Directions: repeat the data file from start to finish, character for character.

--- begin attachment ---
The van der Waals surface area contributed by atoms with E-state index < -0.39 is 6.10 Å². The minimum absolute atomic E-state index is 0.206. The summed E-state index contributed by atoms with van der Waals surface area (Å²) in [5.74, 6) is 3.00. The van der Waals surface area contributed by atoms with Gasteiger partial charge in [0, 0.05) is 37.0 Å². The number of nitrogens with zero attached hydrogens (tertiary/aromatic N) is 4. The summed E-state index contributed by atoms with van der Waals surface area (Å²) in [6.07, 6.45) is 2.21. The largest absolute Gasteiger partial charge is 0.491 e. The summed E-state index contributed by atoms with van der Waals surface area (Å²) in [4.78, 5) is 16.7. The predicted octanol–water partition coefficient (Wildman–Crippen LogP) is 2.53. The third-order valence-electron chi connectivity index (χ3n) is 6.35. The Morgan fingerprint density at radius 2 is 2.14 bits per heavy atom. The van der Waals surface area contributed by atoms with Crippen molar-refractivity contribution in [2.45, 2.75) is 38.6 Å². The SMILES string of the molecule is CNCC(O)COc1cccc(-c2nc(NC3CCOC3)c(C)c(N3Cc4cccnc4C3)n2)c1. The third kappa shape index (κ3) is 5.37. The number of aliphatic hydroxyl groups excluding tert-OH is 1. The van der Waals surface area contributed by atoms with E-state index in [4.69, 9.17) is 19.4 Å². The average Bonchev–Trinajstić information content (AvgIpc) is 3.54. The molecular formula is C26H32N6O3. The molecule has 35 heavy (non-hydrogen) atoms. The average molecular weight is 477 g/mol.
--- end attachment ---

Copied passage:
The van der Waals surface area contributed by atoms with E-state index < -0.39 is 6.10 Å². The minimum absolute atomic E-state index is 0.206. The summed E-state index contributed by atoms with van der Waals surface area (Å²) in [5.74, 6) is 3.00. The van der Waals surface area contributed by atoms with Gasteiger partial charge in [0, 0.05) is 37.0 Å². The number of nitrogens with zero attached hydrogens (tertiary/aromatic N) is 4. The summed E-state index contributed by atoms with van der Waals surface area (Å²) in [6.07, 6.45) is 2.21. The largest absolute Gasteiger partial charge is 0.491 e. The summed E-state index contributed by atoms with van der Waals surface area (Å²) in [4.78, 5) is 16.7. The predicted octanol–water partition coefficient (Wildman–Crippen LogP) is 2.53. The third-order valence-electron chi connectivity index (χ3n) is 6.35. The Morgan fingerprint density at radius 2 is 2.14 bits per heavy atom. The van der Waals surface area contributed by atoms with Crippen molar-refractivity contribution in [2.45, 2.75) is 38.6 Å². The SMILES string of the molecule is CNCC(O)COc1cccc(-c2nc(NC3CCOC3)c(C)c(N3Cc4cccnc4C3)n2)c1. The third kappa shape index (κ3) is 5.37. The number of aliphatic hydroxyl groups excluding tert-OH is 1. The van der Waals surface area contributed by atoms with E-state index in [4.69, 9.17) is 19.4 Å². The average Bonchev–Trinajstić information content (AvgIpc) is 3.54. The molecular formula is C26H32N6O3. The molecule has 35 heavy (non-hydrogen) atoms. The average molecular weight is 477 g/mol.